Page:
Monday, November 29, 2010

Review of SBL GNT in the Gospels by Wieland Willker

Wieland Willker (WW), who is active on the BibleWorks forum, has published an 8-page PDF "Analysis of the SBL GNT in the Gospels." (I, along with many others, reported on the recently announced and released SBL GNT edited by Michael Holmes here.) 

You will want to read Willker's full analysis, but here are some highlights:

  • "It is good to see this new critical text by Mike Holmes. There are too few today. My opinion is that creating a critical text is the crowning achievement of a textual critic's career."
  • He applauds the lack of single bracketed readings. Decisions are made!
  • With regard to the apparatus, WW states that it "is a stopgap, to produce something better than nothing. It is noting many minutiae, but is omitting many important variants. So the student is not informed on all important textual variants, but only on those that are covered by the base texts."
  • WW notes that Holmes has "some fondness" for the Western text, but there are numerous non-Western readings chosen.
  • Noting that most people are interested in comparing this SBL GNT with the NA27, WW claims that (after disregarding some insignificant variations) "there are 232 differences between SBL and NA in the Gospels. Of these, SBL follows WH about 48% of the time and the Byzantine text about 44%."
  • "What one immediately recognizes is that Holmes is a lectio brevior man... This is the shortest GNT ever!"
  • In my opinion, WW has carefully studied and analyzed the Greek NT, so I respect his evaluation when he says, "Overall I agree more often than not with Holmes' textual choices."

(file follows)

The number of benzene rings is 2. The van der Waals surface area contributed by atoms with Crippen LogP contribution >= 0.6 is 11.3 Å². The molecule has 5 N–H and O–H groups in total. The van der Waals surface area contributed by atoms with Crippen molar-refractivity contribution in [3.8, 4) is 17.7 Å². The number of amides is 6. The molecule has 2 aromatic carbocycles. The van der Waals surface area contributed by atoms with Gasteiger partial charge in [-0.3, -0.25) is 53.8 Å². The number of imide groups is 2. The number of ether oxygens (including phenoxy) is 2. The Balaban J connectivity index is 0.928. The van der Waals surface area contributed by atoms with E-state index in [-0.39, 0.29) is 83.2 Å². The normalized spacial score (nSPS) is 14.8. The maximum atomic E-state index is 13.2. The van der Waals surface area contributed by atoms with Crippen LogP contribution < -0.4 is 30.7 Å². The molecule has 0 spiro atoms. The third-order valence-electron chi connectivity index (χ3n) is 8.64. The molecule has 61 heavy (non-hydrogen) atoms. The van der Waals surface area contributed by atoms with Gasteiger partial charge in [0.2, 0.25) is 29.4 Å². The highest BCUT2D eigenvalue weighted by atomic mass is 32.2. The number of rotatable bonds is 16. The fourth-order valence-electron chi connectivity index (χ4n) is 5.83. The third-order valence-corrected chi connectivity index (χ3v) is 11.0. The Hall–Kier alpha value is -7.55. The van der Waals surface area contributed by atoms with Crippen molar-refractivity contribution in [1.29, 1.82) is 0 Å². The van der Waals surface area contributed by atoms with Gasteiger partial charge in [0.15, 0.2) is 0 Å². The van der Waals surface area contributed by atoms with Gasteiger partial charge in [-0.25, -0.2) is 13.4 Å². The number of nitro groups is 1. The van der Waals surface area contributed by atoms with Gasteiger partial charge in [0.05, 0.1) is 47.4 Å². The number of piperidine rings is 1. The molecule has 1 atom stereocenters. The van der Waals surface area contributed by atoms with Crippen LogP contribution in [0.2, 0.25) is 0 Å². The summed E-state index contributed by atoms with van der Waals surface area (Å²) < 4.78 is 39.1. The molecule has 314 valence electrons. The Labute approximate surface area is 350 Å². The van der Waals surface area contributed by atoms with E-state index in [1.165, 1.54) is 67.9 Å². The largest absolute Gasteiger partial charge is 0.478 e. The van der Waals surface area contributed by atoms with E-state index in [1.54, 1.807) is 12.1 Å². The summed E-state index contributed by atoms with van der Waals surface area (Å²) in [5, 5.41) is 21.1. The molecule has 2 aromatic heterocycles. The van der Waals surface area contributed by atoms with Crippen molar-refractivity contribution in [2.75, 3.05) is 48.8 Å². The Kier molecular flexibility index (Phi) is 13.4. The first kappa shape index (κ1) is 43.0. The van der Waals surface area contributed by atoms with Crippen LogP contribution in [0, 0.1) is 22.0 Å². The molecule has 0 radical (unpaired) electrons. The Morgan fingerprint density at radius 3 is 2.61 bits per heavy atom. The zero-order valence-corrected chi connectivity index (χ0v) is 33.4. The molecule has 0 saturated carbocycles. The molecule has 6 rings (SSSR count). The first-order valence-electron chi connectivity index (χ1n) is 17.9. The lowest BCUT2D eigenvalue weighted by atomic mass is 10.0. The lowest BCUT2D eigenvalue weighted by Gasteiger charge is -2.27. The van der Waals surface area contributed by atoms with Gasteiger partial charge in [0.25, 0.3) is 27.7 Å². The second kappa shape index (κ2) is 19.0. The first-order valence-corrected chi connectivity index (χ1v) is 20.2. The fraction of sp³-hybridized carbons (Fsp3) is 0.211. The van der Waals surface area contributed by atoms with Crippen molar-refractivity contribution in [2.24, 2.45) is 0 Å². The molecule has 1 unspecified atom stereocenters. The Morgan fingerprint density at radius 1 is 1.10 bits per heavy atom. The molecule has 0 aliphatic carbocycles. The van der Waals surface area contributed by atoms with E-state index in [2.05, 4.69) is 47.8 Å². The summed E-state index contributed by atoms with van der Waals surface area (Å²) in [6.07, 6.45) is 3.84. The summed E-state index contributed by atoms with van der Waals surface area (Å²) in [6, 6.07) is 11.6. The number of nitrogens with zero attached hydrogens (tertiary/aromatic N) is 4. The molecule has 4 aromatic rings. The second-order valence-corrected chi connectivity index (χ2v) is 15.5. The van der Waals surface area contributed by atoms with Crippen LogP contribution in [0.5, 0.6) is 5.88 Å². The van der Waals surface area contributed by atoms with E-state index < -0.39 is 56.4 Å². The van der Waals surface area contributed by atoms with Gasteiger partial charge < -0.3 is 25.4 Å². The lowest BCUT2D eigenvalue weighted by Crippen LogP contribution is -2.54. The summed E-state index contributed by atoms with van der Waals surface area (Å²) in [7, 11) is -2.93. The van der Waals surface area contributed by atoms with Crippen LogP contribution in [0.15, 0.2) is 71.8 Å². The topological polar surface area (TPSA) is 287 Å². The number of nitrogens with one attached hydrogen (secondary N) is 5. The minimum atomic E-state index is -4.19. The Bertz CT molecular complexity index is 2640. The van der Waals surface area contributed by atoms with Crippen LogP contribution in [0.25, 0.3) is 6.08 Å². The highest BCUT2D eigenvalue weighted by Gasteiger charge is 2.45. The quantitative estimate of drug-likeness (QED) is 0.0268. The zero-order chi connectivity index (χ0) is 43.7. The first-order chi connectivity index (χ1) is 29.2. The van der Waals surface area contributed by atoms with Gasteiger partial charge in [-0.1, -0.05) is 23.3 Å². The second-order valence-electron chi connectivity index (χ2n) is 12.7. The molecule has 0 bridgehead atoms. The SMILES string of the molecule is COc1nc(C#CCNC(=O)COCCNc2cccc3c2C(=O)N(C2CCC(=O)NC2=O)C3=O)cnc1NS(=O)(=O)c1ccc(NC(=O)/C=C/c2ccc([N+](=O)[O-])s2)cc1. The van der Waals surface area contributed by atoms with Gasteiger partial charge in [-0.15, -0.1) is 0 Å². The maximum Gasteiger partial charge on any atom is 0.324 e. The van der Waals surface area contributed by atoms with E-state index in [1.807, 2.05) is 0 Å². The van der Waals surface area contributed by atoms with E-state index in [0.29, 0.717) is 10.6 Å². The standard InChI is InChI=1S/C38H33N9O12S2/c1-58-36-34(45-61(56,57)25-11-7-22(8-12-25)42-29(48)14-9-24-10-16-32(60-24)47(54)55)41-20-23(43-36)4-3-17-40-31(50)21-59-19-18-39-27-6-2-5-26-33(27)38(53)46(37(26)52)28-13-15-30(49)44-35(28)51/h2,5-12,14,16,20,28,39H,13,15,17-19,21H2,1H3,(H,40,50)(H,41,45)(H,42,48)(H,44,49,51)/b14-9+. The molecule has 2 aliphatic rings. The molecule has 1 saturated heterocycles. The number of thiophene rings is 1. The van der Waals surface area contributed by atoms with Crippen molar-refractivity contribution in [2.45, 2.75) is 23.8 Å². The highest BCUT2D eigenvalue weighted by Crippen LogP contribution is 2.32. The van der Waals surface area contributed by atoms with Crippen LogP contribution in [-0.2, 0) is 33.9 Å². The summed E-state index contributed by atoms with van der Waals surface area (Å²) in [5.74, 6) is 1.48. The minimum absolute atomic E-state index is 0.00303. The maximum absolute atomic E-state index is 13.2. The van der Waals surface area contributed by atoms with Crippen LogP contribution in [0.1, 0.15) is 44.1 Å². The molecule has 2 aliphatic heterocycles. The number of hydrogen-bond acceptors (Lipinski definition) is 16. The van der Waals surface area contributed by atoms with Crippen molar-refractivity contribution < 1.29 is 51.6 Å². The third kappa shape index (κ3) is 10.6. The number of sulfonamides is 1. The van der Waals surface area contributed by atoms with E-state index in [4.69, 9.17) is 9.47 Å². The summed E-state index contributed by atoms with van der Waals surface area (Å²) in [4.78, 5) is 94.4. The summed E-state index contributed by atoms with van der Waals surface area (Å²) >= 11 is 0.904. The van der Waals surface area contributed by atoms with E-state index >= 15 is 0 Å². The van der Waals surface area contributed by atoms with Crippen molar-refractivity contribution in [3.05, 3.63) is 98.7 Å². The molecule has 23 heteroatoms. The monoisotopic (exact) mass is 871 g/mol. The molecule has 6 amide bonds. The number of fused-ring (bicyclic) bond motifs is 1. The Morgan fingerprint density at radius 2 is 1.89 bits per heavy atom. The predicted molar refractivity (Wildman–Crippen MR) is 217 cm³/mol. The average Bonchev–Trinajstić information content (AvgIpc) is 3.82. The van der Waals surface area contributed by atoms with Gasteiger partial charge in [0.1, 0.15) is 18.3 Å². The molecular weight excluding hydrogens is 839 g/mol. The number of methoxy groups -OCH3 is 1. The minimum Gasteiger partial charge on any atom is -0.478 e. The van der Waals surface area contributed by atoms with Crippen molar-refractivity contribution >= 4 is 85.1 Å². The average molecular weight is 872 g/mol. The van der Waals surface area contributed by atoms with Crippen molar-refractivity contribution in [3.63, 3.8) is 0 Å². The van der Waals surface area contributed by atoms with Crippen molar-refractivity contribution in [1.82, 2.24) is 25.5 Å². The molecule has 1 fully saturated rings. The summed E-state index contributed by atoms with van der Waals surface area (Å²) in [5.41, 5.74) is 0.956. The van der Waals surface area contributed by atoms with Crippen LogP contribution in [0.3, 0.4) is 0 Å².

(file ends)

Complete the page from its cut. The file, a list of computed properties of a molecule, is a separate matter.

• "For the future I hope for another version to come out with a "real" apparatus, showing the manuscripts... I also hope that Mike Holmes is writing a commentary on his text."
  • WW includes an Appendix indicating "Agreements between Holmes and Willker against NA."
Thanks to Wieland Willker for posting this analysis and sharing it online.

Monday, November 22, 2010

Reporting from SBL - SBL's Bible Odyssey

The SBL announced in their September newsletter:

This August SBL submitted to the National Endowment for the Humanities a grant to build a website for the general public, called Bible Odyssey (the previous working title was World of the Bible). In the past year SBL and an advisory team used an NEH planning grant to develop the site concept and a prototype design. (Stop by our table at the Annual meeting for a preview.)

The site will be a useful undergraduate classroom tool and will offer SBL members a chance to hone their public communication skills. We will hear from NEH about funding in April 2011. 

I got to see and have attached pics of a few pages of this still-very-much-a-prototype project. (It is not yet close to ready to go online, so these are pictures of the screens.)  If you look closely, you can see that it is organized by People, Places, Passages, Themes, Traditions, and Maps.

I am hoping the NEH funding comes through. The resource will be positioned as a high-quality site generated by reputable scholars that will be accessible to a popular audience. You can see that it is highly visual, but it does also maintain a text navigation system. I did encourage them to consider how it might function on mobile platforms where it seems more and more people are working online. I see it as a good resource to refer students and laypersons for quick reference.

Reporting from SBL - OliveTree

Visited with the folks at OliveTree whose BibleReader program resides on my Dell Axim and is the program I use to have the Greek and Hebrew texts in my hand. One thing I've appreciated is that, as I've migrated from an old Palm III back in the day to the Dell Axim running WinMobile 5, I have been able to transfer over the books I have purchased. Check out their support for the various mobile platforms including iPhone, iPad Touch, Blackberry, Android, WindowsMobile, Palm OS, and Symbian. They anticipate providing support for Windows Phone 7. BTW, they do also have the SBL Greek New Testament with apparatus available as a free download.